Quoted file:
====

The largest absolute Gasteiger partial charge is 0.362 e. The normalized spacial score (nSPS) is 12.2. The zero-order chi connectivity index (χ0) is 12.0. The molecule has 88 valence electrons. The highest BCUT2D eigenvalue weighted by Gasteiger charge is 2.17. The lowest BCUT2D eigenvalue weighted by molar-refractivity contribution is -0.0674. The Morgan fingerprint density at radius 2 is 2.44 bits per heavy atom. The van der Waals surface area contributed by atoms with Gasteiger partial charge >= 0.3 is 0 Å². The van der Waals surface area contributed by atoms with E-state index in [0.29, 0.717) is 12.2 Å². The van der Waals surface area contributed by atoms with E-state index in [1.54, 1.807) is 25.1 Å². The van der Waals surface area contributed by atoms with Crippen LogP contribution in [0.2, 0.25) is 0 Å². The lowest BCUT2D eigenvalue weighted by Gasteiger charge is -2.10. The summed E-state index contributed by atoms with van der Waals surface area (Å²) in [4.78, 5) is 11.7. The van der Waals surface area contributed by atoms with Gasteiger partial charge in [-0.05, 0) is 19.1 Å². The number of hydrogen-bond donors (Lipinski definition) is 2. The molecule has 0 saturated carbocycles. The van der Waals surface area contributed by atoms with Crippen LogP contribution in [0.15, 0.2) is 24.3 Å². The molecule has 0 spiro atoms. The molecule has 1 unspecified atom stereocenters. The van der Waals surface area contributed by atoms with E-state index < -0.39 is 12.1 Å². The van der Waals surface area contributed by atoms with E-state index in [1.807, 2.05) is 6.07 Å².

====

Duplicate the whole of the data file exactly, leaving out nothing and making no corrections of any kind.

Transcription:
The largest absolute Gasteiger partial charge is 0.362 e. The normalized spacial score (nSPS) is 12.2. The zero-order chi connectivity index (χ0) is 12.0. The molecule has 88 valence electrons. The highest BCUT2D eigenvalue weighted by Gasteiger charge is 2.17. The lowest BCUT2D eigenvalue weighted by molar-refractivity contribution is -0.0674. The Morgan fingerprint density at radius 2 is 2.44 bits per heavy atom. The van der Waals surface area contributed by atoms with Gasteiger partial charge >= 0.3 is 0 Å². The van der Waals surface area contributed by atoms with E-state index in [0.29, 0.717) is 12.2 Å². The van der Waals surface area contributed by atoms with E-state index in [1.54, 1.807) is 25.1 Å². The van der Waals surface area contributed by atoms with Crippen LogP contribution in [0.2, 0.25) is 0 Å². The lowest BCUT2D eigenvalue weighted by Gasteiger charge is -2.10. The summed E-state index contributed by atoms with van der Waals surface area (Å²) in [4.78, 5) is 11.7. The van der Waals surface area contributed by atoms with Gasteiger partial charge in [-0.05, 0) is 19.1 Å². The number of hydrogen-bond donors (Lipinski definition) is 2. The molecule has 0 saturated carbocycles. The van der Waals surface area contributed by atoms with Crippen LogP contribution in [0.15, 0.2) is 24.3 Å². The molecule has 0 spiro atoms. The molecule has 1 unspecified atom stereocenters. The van der Waals surface area contributed by atoms with E-state index < -0.39 is 12.1 Å². The van der Waals surface area contributed by atoms with E-state index in [1.807, 2.05) is 6.07 Å².